Why you choose to not believe?
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29-10-2014, 05:46 PM
RE: Why you choose to not believe?
(29-10-2014 05:43 PM)Revenant77x Wrote:  
(29-10-2014 05:36 PM)Switz5678 Wrote:  The so what is that one is more probable then the other, and I don't think that its evolution. This is why probability as a way of reasoning is a double-edged sword

Your personal incredulity means fuck all. There is tons of evidence for evolution and none for magical space wizards thus making evolution infinitely more likely.

Which is more probable? whatever my man you created a strawman
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29-10-2014, 05:50 PM
RE: Why you choose to not believe?
(29-10-2014 05:29 PM)Switz5678 Wrote:  
(29-10-2014 05:20 PM)Free Thought Wrote:  Alrighty, let's have a bit of fun shall we?


We cannot prove that there is no life after death, nor can we prove that there is no god, but that is not our job. It is the proponents of such beliefs which have to answer the burden.
This burden has not been remotely met, as such the default is to remain sceptical of the existence of an afterlife until it is proven.

However, I would argue that we can discern the likelihood of one of the other, based on the balance of probabilities; which is more probable: a continuation of life post-mortem, for which there are no viable models or mechanisms known, or a total cessation of life upon the time of death?
I wager the latter is more probable; it fits all current evidence and does not require unevidenced assumptions.


Ones feels are totally irrelevant when it comes to reasoning.


No.
If you lack the ability to judge the probability of two opposing views, perhaps you should not be doing such thinking; leave it to the people who are capable of performing simple mental tasks.

Fact of the matter is: happiness is totally irrelevant to truth. I can't just decide that Huldufólk exist simply because I can't absolutely disprove them and it would make me happy.


I dare-say you have failed.

Failed what might I ask? Do you feel superior because you have somehow uncovered some agenda that I'm pushing?

Burden of proof has nothing to do with it, and I think the concept flew right over your head to be honest. I'm not saying => God exists, and if you think otherwise please show me.

Please my friend, if your intentions do be good, provide me a means to mathematically find this probability

When I said that you failed, I did not mean to say you had an agenda, I simply meant that you did not succeed in your stated goal of making the case that believing in the stipulated afterlife is rational.

I do think the burden of proof has its role in this; you asked in your thread title "Why you choose to not believe?"; it covers why I do not believe in an afterlife; the burden has not been met.
Admittedly that section was misplaced.

As for the probability; the Balance o' probability to which I referred is not typically actually associated with maths; it is a legal standard of evidence associated with civil proceedings, wherein those presiding must determine from available evidence which set of events is more likely.

The people closely associated with the namesake of female canines are suffering from a nondescript form of lunacy.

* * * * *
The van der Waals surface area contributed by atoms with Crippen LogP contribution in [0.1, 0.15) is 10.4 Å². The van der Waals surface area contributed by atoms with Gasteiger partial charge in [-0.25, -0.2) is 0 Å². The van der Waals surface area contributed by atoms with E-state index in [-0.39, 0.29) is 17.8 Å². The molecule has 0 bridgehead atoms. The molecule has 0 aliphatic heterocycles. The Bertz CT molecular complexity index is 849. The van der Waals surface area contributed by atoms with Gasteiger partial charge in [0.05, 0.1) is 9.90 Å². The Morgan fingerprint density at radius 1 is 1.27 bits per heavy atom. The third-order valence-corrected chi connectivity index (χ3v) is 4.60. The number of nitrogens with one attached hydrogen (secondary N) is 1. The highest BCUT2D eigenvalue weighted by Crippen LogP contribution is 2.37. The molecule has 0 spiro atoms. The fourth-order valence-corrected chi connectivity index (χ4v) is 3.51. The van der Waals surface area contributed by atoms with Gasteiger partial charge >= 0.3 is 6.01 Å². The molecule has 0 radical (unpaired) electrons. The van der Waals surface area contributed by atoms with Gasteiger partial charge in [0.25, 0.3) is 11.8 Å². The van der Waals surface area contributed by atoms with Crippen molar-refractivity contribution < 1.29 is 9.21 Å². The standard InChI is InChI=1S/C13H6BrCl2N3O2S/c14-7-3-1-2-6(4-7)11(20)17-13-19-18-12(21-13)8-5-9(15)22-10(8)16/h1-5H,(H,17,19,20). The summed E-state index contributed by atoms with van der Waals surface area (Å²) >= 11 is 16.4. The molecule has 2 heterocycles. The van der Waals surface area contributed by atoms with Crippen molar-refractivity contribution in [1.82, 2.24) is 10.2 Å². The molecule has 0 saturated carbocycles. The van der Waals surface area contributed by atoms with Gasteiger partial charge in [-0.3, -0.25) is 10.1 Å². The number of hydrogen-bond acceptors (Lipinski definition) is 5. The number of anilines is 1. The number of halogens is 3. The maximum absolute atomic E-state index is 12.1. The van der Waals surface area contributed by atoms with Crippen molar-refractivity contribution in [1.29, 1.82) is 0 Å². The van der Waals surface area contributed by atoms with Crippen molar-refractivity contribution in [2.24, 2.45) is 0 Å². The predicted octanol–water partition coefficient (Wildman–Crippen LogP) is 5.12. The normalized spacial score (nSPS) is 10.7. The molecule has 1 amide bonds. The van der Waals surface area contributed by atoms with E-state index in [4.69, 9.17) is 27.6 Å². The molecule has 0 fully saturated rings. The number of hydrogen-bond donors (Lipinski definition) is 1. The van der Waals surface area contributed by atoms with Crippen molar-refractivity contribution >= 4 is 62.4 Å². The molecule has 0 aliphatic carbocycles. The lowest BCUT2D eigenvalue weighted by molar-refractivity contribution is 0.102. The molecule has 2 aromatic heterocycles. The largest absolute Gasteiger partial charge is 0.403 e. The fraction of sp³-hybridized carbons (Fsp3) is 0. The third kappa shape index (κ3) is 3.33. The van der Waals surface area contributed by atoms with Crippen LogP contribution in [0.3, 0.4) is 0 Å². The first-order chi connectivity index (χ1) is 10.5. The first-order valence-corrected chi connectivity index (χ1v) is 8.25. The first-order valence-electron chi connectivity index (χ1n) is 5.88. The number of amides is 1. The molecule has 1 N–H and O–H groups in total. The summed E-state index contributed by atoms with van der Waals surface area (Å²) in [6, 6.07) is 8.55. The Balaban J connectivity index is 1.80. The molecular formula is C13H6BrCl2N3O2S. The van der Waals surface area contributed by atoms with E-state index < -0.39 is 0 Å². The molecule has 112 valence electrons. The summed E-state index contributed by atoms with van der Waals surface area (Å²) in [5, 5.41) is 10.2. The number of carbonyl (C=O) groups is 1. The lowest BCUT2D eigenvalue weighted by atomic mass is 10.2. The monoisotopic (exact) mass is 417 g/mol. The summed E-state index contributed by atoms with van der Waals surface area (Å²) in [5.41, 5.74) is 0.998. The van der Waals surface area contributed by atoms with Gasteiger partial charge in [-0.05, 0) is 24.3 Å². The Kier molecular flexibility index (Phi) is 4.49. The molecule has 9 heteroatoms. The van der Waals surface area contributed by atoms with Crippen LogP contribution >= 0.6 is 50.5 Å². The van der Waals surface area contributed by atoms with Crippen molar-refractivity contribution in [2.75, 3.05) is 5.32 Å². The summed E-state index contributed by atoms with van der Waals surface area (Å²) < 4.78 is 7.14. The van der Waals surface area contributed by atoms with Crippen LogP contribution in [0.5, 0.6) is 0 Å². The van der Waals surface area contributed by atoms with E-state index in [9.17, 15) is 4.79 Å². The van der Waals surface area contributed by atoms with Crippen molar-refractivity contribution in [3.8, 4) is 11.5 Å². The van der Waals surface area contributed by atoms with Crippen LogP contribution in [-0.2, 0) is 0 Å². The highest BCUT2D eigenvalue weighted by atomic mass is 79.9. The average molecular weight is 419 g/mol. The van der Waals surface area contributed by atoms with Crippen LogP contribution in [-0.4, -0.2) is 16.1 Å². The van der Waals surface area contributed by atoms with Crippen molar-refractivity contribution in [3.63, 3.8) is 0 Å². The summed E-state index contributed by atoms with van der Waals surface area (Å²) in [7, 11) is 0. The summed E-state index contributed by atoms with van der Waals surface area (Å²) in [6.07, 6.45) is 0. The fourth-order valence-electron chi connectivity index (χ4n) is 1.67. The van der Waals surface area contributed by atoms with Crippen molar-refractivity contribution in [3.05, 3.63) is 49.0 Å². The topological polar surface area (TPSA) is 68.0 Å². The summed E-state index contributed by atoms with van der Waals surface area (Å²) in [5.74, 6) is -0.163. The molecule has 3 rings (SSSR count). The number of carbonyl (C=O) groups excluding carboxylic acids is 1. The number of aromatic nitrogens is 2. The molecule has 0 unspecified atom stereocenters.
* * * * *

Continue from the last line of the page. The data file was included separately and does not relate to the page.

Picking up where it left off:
"Anti-environmentalism is like standing in front of a forest and going 'quick kill them they're coming right for us!'" - Jake Farr-Wharton, The Imaginary Friend Show.
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29-10-2014, 05:54 PM
RE: Why you choose to not believe?
(29-10-2014 05:23 PM)Switz5678 Wrote:  
(29-10-2014 04:51 PM)Mathilda Wrote:  Are you saying that you chose to believe in a god and an afterlife because you wanted it to be true rather than because you thought it actually was?

So really you are admitting that you are deliberately fooling yourself?

No what I'm saying is that since I can't gain the insight to form a solid belief based on evidence I choose to believe in afterlife/god/unicorn. If I were to know better through evidence, and then choose to believe despite that evidence I would be deliberately fooling myself.

Switz, I read this multiple times and it just doesn't make rational sense to me. I arrive at the same conclusion Mathilda does, that you are deliberately fooling yourself.

As far as evidence is concerened there isn't any for the supernatural, none, zip, zilch.

So I could say exactly the same thing you just did "If I were to know better through evidence, and then choose to believe despite that evidence I would be deliberately fooling myself" if tomorrow conclusive, scientific evidence showed that something outside the natural universe exists and I ignored it.

You're thinking is bass ackward in my humble opinion.

“I am quite sure now that often, very often, in matters concerning religion and politics a man’s reasoning powers are not above the monkey’s.”~Mark Twain
“Ocean: A body of water occupying about two-thirds of a world made for man - who has no gills.”~ Ambrose Bierce
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29-10-2014, 05:56 PM
RE: Why you choose to not believe?
This would seem to come down to the idea that you want to enjoy a delusion.
You want to believe that aliens are disguised as humans, that the nazi's had a military base on the moon that is also made out of cheese. You enjoy the idea that Bigfoot takes a shower in your bathroom each night as a way to explain all the hair in the sink.

Your enjoyment of the idea of heaven & a god and the torture of people in hell is at the very least IMMORAL.
Walking around with a full on delusion is not something I prefer when compared to the wonder of REALITY.

Wake the fuck up and join the real world

Insanity - doing the same thing over and over again and expecting different results
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29-10-2014, 05:57 PM
RE: Why you choose to not believe?